Moving Bed Biofilm Reactor
The Moving Bed Biofilm Reactor: What It Is And How It Works
The moving bed biofilm reactor is a biofilm reactor that is designed for use in water treatment facilities. Biofilm reactors may be used for the removal of organic material from water by the removal of bacteria and fungi water.
The Moving bed biofilm reactor (MBBR) is an advanced wastewater treatment technology, which employs the benefits of both biofilms and activated sludge processes for highly efficient wastewater treatment.
What is the MBBR process?
The MBBR process is a “wet” process, wherein the wastewater undergoes an aerobic process. An aerobic process, unlike anaerobic, treats wastewater with the help of oxygen. Anaerobic wastewater treatment, on the other hand, does not require the addition of oxygen. This requires a small amount of aeration with very low oxygen content. The MBBR method entails the use of special bacteria that help break down harmful bacteria and viruses in the wastewater. The MBBR process employs a special biofilm reactor to achieve this process. This reactor is made of steel and acts as a hydrodynamic box, which prevents bacteria from moving in any direction. The MBBR process requires very high levels of oxygen to accelerate the degrading processes.
How does the MBBR process work?
Unlike the traditional activated sludge process, MBBR requires no pressure processing or dewatering equipment and allows the release of entire sewage sludge cakes onto an agitator-based agitator that mechanically stirs up the waste sludge into a relatively thin sludge which flows through the reactor. In response to nitrogen or phosphorus retention in the biofilm, the sludge cake is inoculated with activated carbon. Carbon gas filters remove nitrogen and phosphorus. The activated carbon is then dissolved in a dilute sodium hydroxide solution (15-20 percent) to remove the remaining ammonia and phosphate from the MBBR sludge cake. The remaining sludge is allowed to pass through a membrane filter to remove organic matter and debris.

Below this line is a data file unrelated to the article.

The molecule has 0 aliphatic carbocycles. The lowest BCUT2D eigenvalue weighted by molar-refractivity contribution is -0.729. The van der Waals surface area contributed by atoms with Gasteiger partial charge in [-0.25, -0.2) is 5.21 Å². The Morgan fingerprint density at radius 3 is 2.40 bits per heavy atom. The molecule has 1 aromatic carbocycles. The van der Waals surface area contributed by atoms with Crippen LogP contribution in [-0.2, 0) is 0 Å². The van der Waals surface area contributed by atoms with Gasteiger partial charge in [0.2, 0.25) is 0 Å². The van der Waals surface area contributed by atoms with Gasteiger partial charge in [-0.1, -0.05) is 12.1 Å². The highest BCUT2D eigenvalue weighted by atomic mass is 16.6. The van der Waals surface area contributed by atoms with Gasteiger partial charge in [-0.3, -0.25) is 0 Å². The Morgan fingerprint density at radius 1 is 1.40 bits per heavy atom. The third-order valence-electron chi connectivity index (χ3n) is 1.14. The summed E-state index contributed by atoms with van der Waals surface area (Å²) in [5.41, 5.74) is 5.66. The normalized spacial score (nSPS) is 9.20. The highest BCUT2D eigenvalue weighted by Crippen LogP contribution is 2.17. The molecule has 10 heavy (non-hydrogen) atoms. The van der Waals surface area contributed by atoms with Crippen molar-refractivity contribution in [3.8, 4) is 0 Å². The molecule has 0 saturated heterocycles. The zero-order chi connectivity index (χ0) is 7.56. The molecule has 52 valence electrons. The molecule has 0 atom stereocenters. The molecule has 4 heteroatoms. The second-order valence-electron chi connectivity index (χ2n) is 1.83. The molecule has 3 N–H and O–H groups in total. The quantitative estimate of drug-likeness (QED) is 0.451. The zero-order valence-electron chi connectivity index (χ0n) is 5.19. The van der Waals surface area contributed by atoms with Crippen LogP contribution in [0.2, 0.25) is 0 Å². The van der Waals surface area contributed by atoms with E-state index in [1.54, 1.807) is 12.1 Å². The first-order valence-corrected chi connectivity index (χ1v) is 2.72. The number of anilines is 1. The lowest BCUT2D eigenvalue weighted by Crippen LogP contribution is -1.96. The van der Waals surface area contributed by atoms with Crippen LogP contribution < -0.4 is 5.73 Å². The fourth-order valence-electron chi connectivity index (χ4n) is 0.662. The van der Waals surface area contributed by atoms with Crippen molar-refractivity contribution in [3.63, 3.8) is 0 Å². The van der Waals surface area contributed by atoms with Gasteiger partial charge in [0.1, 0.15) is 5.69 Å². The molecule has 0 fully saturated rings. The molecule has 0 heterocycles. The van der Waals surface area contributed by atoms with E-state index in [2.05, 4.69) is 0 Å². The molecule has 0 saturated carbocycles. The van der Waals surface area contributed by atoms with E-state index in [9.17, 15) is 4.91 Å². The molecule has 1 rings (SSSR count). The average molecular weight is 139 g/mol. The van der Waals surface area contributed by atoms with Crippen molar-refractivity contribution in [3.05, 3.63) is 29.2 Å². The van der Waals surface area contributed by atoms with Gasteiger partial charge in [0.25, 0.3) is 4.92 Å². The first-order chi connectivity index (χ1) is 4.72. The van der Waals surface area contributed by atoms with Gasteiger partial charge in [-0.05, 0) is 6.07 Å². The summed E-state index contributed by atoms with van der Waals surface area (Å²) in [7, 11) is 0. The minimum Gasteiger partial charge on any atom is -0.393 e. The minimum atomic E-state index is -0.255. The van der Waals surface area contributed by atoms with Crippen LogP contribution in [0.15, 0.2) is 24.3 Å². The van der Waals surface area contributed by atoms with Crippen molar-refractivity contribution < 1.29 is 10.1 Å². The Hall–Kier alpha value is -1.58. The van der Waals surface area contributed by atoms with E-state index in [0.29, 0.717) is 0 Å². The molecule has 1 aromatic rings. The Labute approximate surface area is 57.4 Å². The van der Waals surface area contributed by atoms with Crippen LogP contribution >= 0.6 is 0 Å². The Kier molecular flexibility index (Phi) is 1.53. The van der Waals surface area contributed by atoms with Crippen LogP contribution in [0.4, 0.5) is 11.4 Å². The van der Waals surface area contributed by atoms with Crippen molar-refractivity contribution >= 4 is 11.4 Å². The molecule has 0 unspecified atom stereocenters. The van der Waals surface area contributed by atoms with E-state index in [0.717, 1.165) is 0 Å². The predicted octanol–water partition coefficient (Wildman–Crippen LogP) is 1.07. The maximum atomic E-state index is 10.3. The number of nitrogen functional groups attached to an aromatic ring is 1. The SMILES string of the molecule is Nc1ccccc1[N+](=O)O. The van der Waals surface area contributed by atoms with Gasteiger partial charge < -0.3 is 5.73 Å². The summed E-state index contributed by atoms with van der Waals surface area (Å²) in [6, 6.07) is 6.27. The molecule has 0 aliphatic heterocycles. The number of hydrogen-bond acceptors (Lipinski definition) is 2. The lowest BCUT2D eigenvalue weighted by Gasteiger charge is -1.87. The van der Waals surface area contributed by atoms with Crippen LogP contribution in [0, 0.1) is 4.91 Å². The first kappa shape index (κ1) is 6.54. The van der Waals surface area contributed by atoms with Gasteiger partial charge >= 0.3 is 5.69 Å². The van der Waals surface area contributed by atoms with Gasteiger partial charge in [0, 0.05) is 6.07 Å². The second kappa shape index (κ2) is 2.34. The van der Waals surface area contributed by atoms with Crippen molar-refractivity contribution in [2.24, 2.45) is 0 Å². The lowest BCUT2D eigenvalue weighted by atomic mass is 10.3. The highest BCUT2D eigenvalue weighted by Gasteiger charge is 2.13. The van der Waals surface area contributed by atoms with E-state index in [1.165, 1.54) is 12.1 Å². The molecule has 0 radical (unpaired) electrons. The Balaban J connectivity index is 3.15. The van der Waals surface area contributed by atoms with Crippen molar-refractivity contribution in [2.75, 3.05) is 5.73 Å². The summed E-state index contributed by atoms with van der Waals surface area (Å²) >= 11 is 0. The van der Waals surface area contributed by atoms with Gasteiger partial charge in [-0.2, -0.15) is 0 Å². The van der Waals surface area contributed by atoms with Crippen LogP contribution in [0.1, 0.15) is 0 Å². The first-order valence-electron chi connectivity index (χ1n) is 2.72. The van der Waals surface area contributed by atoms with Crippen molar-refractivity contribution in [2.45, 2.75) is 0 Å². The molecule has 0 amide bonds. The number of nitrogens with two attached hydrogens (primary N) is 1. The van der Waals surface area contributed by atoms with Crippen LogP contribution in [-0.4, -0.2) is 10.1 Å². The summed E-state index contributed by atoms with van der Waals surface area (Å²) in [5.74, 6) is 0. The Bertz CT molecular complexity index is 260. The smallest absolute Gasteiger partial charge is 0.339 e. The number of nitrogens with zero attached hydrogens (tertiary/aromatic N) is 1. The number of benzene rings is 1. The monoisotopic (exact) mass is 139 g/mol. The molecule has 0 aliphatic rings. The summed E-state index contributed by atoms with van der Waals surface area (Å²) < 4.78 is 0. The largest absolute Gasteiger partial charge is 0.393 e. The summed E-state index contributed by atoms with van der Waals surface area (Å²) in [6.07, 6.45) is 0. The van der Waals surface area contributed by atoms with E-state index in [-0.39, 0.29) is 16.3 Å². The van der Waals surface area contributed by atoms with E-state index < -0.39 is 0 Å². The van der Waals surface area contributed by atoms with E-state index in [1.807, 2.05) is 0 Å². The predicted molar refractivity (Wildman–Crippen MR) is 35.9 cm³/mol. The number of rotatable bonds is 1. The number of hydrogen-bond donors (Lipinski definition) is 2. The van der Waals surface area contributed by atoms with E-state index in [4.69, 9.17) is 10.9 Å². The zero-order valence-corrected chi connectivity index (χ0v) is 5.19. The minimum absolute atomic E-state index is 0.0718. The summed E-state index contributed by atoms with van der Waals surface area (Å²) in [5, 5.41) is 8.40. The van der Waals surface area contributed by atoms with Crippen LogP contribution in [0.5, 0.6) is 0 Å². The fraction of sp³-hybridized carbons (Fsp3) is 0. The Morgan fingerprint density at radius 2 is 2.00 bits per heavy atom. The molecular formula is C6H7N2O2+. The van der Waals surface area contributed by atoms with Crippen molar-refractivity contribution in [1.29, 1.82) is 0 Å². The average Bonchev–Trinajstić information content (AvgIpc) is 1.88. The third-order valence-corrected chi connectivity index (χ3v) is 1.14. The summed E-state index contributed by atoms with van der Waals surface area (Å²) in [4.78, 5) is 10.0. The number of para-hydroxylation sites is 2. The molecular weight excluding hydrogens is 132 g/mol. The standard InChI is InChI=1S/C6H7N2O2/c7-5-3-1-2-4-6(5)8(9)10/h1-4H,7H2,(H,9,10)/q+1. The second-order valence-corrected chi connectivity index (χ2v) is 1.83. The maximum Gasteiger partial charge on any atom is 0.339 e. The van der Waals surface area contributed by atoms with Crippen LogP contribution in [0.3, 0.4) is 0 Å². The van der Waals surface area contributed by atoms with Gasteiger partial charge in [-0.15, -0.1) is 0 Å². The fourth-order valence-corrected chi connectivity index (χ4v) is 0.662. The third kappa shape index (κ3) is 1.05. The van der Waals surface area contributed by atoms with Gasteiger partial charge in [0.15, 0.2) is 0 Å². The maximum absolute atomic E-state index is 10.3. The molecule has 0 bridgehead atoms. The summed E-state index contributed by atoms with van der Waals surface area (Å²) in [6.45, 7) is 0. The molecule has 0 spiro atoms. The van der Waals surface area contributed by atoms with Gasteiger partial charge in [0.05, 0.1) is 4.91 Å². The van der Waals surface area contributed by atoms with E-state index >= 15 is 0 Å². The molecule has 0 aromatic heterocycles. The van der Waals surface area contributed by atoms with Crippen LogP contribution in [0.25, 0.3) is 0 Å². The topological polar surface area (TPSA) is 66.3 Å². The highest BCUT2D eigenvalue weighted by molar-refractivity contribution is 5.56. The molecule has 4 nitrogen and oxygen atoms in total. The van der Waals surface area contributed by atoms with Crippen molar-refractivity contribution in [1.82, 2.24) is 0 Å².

How does the MBBR process help in treatment?
It helps in reducing the usage of chemicals by utilizing a mixed combination of activated sludge, biofilm, and biology to improve the productivity of a wastewater treatment plant and achieve higher accuracy. Various advantages are associated with the MBBR process: Produces both activated sludge and biofilm. Creates the required amount of byproduct to fully support the operation of the wastewater treatment plant. Reduces the volume of solids and organic matter required in the system for treatment. Has zero fine particulates. Is it more energy efficient than other existing technology? Reduces the number of chemicals needed. How do the MBBR process works? What are the advantages of the MBBR process?
What challenges does the MBBR process face?
The MBBR process is considered to be the most cost-effective technology for conventional effluent treatment at the industrial level. It uses passive aeration in combination with biological biofilm as an effective bio-phobic method to remove arsenic and other metal ions from the wastewater. The MBBR process requires low and continuous aeration, and a capacity of approximately 100 m3/h/g for direct aeration or 50-100 m3/h/g for continuous aeration for continuous treatment to treat arsenic. The MBBR process removes the free metal ions (Fe and Cu, which are key inhibitors to aerobic biofilm formation) at high throughput without the need for carbon.
Wastewater treatment is difficult and time-consuming, and it may involve multiple steps which may further complicate the matter. A leading global wastewater treatment company, ADT Environnement, introduced its MBBR technology which is called “Moving Bed Biofilm Reactor” (MBBR) – which can be applied to almost any process, at any wastewater facility. About the Moving Bed Biofilm Reactor, The MBBR technology works with a biofilm process (sometimes called biofilm or grams biofilm) as a means of wastewater treatment. In this type of technology, the biofilm process is implemented at several locations for wastewater treatment.